[75] Nursing Homes Act, s. 2(2)9.

[76] Nursing Homes Act, Reg. 832, s. 121.

[77] Supra note 28 at 21.

[78] Chinta Puxley, “Majority of Ontario nursing homes fail some basic standards” Globe and Mail (2 July 2008), online: .
[79] Ontario, Ministry of Health and Long-Term Care, Performance Improvement and Compliance Branch, New Inspection Process – Fact Sheet (June 2009).

[80] Nursing Homes Act, s. 25(2) – (4).

[81] ACE is of the opinion that in these circumstances, the Trespass to Property Act, R.S.O. 1990, c. T.21 cannot be used to prohibit visitors. Section 2(1) of the Trespass to Property Act says:

Every person who is not acting under a right or authority conferred by law and who, (a) without the express permission of the occupier, the proof of which rests on the defendant, (i) enters on premises when entry is prohibited under this Act, or (ii) engages in an activity on premises when the activity is prohibited under this Act; or (b) does not leave the premises immediately after he or she is directed to do so by the occupier of the premises or a person authorized by the occupier, is guilty of an offence and on conviction is liable to a fine of not more than $2,000.

Residents of long-term care homes have the right to have a visitor without interference. Section 9 of the Resident’s Bill of Rights states: “Every resident has the right to communicate in confidence, to receive visitors of his or her choice and to consult in private with any person without interference.” Thus, section 2 of the Trespass to Property Act confers a right at law for the resident to have a visitor, meaning the Trespass to Property Act cannot be used to bar visitors from entering the premises.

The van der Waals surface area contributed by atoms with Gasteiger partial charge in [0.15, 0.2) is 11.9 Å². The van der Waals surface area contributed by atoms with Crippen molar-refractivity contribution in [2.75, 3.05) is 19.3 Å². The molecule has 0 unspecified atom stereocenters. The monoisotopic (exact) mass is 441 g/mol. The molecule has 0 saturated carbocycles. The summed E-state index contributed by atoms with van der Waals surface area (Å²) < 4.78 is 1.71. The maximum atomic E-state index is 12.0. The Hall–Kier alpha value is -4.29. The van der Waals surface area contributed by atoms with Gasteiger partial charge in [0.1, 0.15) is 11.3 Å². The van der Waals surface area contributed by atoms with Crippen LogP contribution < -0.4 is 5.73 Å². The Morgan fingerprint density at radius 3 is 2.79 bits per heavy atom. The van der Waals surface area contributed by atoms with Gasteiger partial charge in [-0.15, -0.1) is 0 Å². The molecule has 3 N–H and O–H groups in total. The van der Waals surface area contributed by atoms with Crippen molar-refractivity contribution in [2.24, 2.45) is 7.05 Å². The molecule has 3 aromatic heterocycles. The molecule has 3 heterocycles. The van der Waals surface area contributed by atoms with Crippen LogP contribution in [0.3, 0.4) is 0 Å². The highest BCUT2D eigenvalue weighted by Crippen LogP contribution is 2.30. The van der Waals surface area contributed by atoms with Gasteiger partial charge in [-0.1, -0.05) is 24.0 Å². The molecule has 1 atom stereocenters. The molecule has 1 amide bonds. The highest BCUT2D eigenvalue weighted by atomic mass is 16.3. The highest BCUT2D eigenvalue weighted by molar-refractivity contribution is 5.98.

[82] Email from Tracy Fairfield, Complaints Response and Information Service, Ontario Retirement Communities Association to Judith Wahl, Executive Director, ACE (2 July 2009).

[83] Nursing Homes Act, s. 2(2).

[84] Nursing Homes Act, s. 2(4).

[85] Long-Term Care Homes Act, s. 3(3).

[86] Long-Term Care Homes Act, s. 3(4).

[87] Nursing Homes Act, s. 29(1).

[88] Nursing Homes Act, s. 29.1.

[89] Long-Term Care Homes Act, s. 56(1).

[90] Nursing Homes Act, s. 30.

[91] The powers of Family Councils are set out in section 60 of the Long-Term Care Homes Act.

[92] Nursing Homes Act, s. 30(e).

[93] For a thorough explanation of the problem and ACE’s interpretation of the legal issues, please refer to Jane Meadus’ paper entitled Discharge to a Long-Term Care Home from Hospital at www.acelaw.ca.

[94] Concerned Friends of Ontario Citizens in Care Facilities, Home Page, online: .

[95] Concerned Friends of Ontario Citizens in Care Facilities, History, online: .

[96] Supra note 60 at 75.

[97] Ibid. at 83.

[98] While residents may leave the home as they wish, it is acceptable for the home to require them to